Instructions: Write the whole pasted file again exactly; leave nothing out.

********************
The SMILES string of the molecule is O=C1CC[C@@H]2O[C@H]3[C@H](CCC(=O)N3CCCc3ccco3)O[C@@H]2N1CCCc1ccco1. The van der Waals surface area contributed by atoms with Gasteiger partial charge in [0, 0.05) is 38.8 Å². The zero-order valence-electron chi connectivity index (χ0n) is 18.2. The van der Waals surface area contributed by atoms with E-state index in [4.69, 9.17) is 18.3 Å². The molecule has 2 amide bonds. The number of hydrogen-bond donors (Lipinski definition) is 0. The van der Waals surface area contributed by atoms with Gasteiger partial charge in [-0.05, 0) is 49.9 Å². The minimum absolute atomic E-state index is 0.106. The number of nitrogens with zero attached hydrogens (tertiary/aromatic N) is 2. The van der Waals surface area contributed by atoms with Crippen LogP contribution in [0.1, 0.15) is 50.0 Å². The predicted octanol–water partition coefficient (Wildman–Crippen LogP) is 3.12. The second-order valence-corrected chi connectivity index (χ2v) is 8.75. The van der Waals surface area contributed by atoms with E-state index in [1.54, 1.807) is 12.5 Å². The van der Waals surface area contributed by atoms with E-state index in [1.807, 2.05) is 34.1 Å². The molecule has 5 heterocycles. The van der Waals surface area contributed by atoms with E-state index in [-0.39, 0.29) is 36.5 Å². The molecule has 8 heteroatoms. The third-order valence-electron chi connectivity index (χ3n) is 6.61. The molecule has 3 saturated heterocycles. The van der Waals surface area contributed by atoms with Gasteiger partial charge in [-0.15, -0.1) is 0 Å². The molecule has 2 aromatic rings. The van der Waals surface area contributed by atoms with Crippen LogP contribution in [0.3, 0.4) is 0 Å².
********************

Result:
The SMILES string of the molecule is O=C1CC[C@@H]2O[C@H]3[C@H](CCC(=O)N3CCCc3ccco3)O[C@@H]2N1CCCc1ccco1. The van der Waals surface area contributed by atoms with Gasteiger partial charge in [0, 0.05) is 38.8 Å². The zero-order valence-electron chi connectivity index (χ0n) is 18.2. The van der Waals surface area contributed by atoms with E-state index in [4.69, 9.17) is 18.3 Å². The molecule has 2 amide bonds. The number of hydrogen-bond donors (Lipinski definition) is 0. The van der Waals surface area contributed by atoms with Gasteiger partial charge in [-0.05, 0) is 49.9 Å². The minimum absolute atomic E-state index is 0.106. The number of nitrogens with zero attached hydrogens (tertiary/aromatic N) is 2. The van der Waals surface area contributed by atoms with Crippen LogP contribution in [0.1, 0.15) is 50.0 Å². The predicted octanol–water partition coefficient (Wildman–Crippen LogP) is 3.12. The second-order valence-corrected chi connectivity index (χ2v) is 8.75. The van der Waals surface area contributed by atoms with E-state index in [1.54, 1.807) is 12.5 Å². The van der Waals surface area contributed by atoms with E-state index in [1.807, 2.05) is 34.1 Å². The molecule has 5 heterocycles. The van der Waals surface area contributed by atoms with E-state index in [-0.39, 0.29) is 36.5 Å². The molecule has 8 heteroatoms. The third-order valence-electron chi connectivity index (χ3n) is 6.61. The molecule has 3 saturated heterocycles. The van der Waals surface area contributed by atoms with Gasteiger partial charge in [-0.15, -0.1) is 0 Å². The molecule has 2 aromatic rings. The van der Waals surface area contributed by atoms with Crippen LogP contribution in [0.3, 0.4) is 0 Å².